Mar 24, 2022 - Economy & Business

Uber's inevitable deal with NYC taxis

Photo illustration of an NYC taxi with Uber’s logo as the front wheel.
Photo Illustration: Shoshana Gordon/Axios. Photo: Noam Galai/Getty Images

Uber has long battled with the yellow cab industry, but today's landmark detente in New York City shouldn't come as a surprise.

Why it matters: The agreement, between the biggest rideshare operator in the country and adversaries in one of its most lucrative markets, was an inevitability. And while the deal may not be entirely win-win, it’s undoubtedly a need-need. 

  • COVID hurt nearly all out-of-home businesses, including Uber’s and the taxi industry — which was already hurt by ride-sharing apps.
  • During the pandemic, not only did demand for rides fall, the supply of drivers did too and this partnership ensures a greater distribution of drivers and riders across the New York City area.

The big picture: Uber’s dreams have always involved owning the ability to move anyone and anything — ambitions backed by money and scale that dwarfed the fight that global taxi groups have put up for years.

  • Part of that fight included launching apps that will now work with Uber.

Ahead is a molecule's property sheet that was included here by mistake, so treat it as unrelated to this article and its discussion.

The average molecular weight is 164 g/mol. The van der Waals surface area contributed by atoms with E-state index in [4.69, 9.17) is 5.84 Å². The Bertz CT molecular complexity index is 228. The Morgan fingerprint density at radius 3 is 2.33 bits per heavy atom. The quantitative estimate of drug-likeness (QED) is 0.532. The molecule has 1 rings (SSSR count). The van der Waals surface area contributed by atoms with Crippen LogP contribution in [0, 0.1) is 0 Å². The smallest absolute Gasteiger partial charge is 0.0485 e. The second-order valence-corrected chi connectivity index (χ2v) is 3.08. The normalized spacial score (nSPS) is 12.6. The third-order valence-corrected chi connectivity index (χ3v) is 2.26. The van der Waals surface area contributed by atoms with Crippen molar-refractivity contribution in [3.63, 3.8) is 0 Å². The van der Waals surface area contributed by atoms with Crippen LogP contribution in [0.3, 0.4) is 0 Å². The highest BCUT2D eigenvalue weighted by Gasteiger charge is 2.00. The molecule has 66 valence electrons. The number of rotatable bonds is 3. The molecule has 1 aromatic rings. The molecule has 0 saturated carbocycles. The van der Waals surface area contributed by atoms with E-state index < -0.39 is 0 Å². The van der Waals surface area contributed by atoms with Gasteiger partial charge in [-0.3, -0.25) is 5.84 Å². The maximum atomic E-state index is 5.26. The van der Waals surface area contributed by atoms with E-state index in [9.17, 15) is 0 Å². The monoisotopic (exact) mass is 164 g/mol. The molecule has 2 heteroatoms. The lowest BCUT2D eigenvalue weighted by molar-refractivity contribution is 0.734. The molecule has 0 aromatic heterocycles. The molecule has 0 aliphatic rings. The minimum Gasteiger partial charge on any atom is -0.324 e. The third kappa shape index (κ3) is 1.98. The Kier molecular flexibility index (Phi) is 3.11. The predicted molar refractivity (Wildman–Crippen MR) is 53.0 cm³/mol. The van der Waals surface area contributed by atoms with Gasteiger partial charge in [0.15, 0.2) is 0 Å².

Details: Uber’s app will connect on the backend with Curb and Arro which already host NYC taxis.

  • Starting in the spring, taxi drivers on those apps will get access to Uber ride requests while Uber app users will get access to taxis.
  • The deal increases Uber's available vehicles in NYC by about 11.4%, John Blackledge, senior research analyst at Cowen, wrote in a note today.
  • Uber, as well as its taxi partners, will get a cut of taxi driver fares, terms for which the companies did not specify. Currently, Uber's average global take rate was 20%.

What to watch: Uber wants to integrate itself with every taxi in the world, Andrew Macdonald, Uber’s global mobility chief, told the WSJ

  • The company’s already struck partnerships in Colombia, Germany, Austria and Hong Kong.
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